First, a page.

May Reading List

Favorite Book Of The Month: 21 Lessons for the 21st century

Yuval Noah Harari did it again – and his 21 lessons are more important than ever. While Sapiens took us through the history of mankind, and Homo Deus (my least favorite of the trio) brought us to our modern day history, 21 lessons looks at where we are now as a species and where we are going. With the turmoil hitting us from all sides with the Coronavirus pandemic and the Black Lives Matter movement, this book could not be more relevant. A collection of essays, Harari talks about everything from the rise of data and social media’s power to how politics and religion will continue to evolve and potentially become entirely different entities. I would call this a must read.

Think differently : range

Depending on our education and upbringing, we are taught to either be really great at one thing or we are pushed to explore and be open to different things. Epstein believes that a range and diversity of learning, thought and experiences are essential to being successful. According to Epstein, having diverse knowledge sets helps you to think differently and solve problems through different lenses. The examples that he cites throughout this book are inspiring and will make you want to commit some time to things outside of your normal purview. Maybe you’ll even be inspired to find or uncover a hobby or explore a piece of history that you love. You never know, it may potentially help you solve your next big problem.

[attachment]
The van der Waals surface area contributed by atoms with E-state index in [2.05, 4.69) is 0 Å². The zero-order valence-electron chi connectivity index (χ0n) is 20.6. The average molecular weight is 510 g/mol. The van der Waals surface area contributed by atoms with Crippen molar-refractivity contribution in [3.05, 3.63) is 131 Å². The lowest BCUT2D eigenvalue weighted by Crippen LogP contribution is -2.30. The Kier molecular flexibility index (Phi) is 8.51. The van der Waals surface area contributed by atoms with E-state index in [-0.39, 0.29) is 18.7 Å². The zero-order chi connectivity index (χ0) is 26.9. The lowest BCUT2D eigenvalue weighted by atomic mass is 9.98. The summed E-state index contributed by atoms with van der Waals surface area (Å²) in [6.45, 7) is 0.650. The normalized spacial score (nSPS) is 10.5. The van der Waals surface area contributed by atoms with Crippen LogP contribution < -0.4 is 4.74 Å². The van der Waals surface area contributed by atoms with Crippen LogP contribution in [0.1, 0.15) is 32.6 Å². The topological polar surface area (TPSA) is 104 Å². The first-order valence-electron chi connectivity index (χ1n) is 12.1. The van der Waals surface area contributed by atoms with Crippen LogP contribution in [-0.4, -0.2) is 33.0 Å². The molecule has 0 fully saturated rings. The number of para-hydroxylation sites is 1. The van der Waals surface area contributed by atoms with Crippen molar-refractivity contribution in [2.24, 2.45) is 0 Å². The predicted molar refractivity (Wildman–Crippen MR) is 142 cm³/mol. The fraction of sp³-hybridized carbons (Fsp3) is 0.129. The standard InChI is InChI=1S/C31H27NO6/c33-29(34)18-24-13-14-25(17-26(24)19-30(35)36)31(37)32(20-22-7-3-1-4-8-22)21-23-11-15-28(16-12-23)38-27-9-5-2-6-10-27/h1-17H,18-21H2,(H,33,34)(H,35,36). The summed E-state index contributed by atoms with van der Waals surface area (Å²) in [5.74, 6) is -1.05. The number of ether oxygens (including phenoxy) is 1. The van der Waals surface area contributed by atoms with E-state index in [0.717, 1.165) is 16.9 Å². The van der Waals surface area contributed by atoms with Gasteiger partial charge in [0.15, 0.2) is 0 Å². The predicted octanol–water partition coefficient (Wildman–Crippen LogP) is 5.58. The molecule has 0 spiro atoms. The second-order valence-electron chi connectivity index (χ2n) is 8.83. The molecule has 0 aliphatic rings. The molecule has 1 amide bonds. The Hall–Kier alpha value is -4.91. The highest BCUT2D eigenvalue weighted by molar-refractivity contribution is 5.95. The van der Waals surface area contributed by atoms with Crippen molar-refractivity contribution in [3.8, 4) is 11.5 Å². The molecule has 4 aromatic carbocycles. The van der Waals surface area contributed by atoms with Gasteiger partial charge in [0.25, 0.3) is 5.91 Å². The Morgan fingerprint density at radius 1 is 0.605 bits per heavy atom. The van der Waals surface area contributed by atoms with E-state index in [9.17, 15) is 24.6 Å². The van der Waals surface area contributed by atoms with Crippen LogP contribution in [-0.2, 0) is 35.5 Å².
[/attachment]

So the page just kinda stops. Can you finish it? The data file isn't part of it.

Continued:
for the love of learning: gang leader for a day

Sudhir Venkatesh as a first year graduate student at the University of Chicago decided to spend 9 years in the Robert Taylor Homes, one of the worst housing projects in Chicago during the 90’s. Up until that point, sociologists had written papers and dissertations on being black and poor in America using basic surveys and minimal effort. Sudhir challenged the status quo, and immersed himself in the culture and lives of the people within the Robert Taylor Homes. He was able to better understand the economics in a gangland but humanize the families, gangs, and leaders within the Robert Taylor Homes community. Super interesting read, and very close to home for all UofC students.

a hell of a story – and of course it’s now on tv: good omens

Good Omens is a religious comedic satire. You’ll follow the stories of an angel and demon as they try to avoid the apocalypse from happening – the ultimate war between good and evil, heaven and hell. It’s full of religious stories and antidotes, plenty of laughs and it’s simply absurd – for a lack of better words. Catch it on Prime Now if you want to watch the show.

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